Last Friday, I gave a talk at NEPLS on work I did while I was at UMass with Arjun Guha. You can find the slide deck for the talk here, but the rest of this post will be a presentation of the same general material.

The State of System Configuration

In the past, system administrators relied largely on the shell to configure systems within an organization. Systems would either be configured manually on an individual basis, or automatically by scripts written by more enterprising administrators. However, the increased need for computer systems has made this approach generally intractable.

With the scale of modern computer systems, system configuration has become a pressing technical challenge. Large companies like Red Hat, Oracle, and Google are pouring money into configuration management tools to deal with these complexities. These tools provide powerful, high-level abstractions to make system administration easier, and they’re widely used for this purpose. For example, Puppet boasts that it’s used by over 33,000 organizations, including 75 of the Fortune 100.

Still, scripts written in these configuration languages frequently contain bugs, and the shell remains the simplest way to diagnose them. However, after diagnosis, system administrators cannot fix the bugs from the shell as doing so would cause the state of the system to drift from the state specified by the configuration. Thus, in spite of their advantages, configuration management tools force system administrators to give up the simplicity and familiarity of the shell. But is there some way that we can fix this?

Bridging the Gap

We’ve developed an approach called imperative configuration repair that uses techniques derived from general program synthesis to allow administrators to use configuration languages and the shell in harmony. With imperative configuration repair, a user can diagnose and repair a configuration bug via the shell and have the changes automatically propagate back to the original configuration. This propagation keeps the configuration in sync with the system, preventing configuration drift.

Imperative configuration repair has a number of important properties that make it particularly useful to system administrators. Firstly, it’s sound, meaning that all the changes made via the shell are preserved. Secondly, it supports configuration maintainability by preserving the structure and abstraction of the configuration. Thirdly, it deals nicely with the possibility of multiple repairs by presenting the user with a list of repairs ranked in a logical fashion. Finally, it works with all existing shells because it relies on known tools for programming monitoring (like ptrace).

A Repair Scenario

To get a better idea of what imperative configuration repair actually looks like, let’s step through an example from the perspective of Pied Piper using Puppet.

package {"apache2": ensure => present }
service {"apache2": ensure => running }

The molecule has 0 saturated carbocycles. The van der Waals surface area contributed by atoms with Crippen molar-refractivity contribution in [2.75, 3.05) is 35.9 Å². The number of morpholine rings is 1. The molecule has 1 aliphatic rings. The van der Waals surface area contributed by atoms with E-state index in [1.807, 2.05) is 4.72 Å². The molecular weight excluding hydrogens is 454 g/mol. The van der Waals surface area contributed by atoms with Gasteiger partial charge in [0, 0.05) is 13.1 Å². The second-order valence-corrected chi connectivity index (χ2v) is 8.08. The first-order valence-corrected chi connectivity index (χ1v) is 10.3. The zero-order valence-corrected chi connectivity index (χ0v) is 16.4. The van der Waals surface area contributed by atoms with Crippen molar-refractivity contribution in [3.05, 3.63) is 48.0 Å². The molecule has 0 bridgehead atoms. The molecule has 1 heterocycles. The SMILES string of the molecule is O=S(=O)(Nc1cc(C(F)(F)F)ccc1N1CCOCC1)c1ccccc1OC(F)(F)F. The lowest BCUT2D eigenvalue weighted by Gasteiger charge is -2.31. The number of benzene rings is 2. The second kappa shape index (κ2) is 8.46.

define website($title, $root) {
  file {"/etc/apache2/sites-enabled/$title.conf":
    content => "<VirtualHost $title:80>
    DocumentRoot /var/sites/$root

  file {"/var/sites/$root":
    ensure => directory,
    source => "puppet://sites/$root",
    mode => 0700,
    recurse => "remote"

website {"": root => "piedpiper" }
website {"": root => "piperchat" }

In this example, we install and start the Apache service. We also create two simple Apache configurations that set up two websites, and This uses a type of Puppet abstraction known as a define type, but you can think of this as a simple function.

On its face, this Puppet configuration (or manifest) looks to be correct. However, when we deploy the configuration to a machine and try to visit either website, we get an Error 403: Forbidden. In order to debug this issue, we can then head to the shell. Looking at the log files (tail /var/log/apache2/error.log), we can see a line stating permission denied. We haven’t set up anything about user access, and so the problem should be one of filesystem permissions. When we run stat /var/sites/piedpiper, we get back that the owner is root and the permissions are -rwx------ (or 0700 for short). From this, we can recognize the issue: our www user cannot access the files Apache is trying to serve!

Now that we’ve identified the issue, we can try to fix it. One possible fix is to run chmod 755 /var/sites/piedpiper. We can run this in the shell, and then run the special command synth to start the process of imperative configuration repair. This will automatically propagate the changes back to the manifest, resulting in the mode line changing to mode => 0755.

Multiple Repairs

To get a sense of how multiple repairs are handled with imperative configuration repair, we can look at a simple, but slightly contrived example with a single instantiation of a single abstraction.

define dir($path) {
  file {$path:
    ensure => directory

dir { path => "/foo" }

In this example, we have a dir abstraction that creates a directory at the specified path, and a single instantiation for the path "/foo". If we then use the command mv /foo /bar, there are actually two possible repairs that make this change. The obvious one changes the constant "/foo" to "/bar", but the other one changes the use of $path on the second line to "/bar" meaning the abstraction ignores its parameter.

Both repairs are correct in that they preserve the changes made via the shell, but a user is likely to prefer the one that changes the parameters to the abstraction. We capture this intuition in a ranking algorithm. We calculate a cost for each repair that corresponds to the sum of the number of updates and the number of updates within an abstraction. This means that smaller updates and updates that make changes outside abstractions are preferred.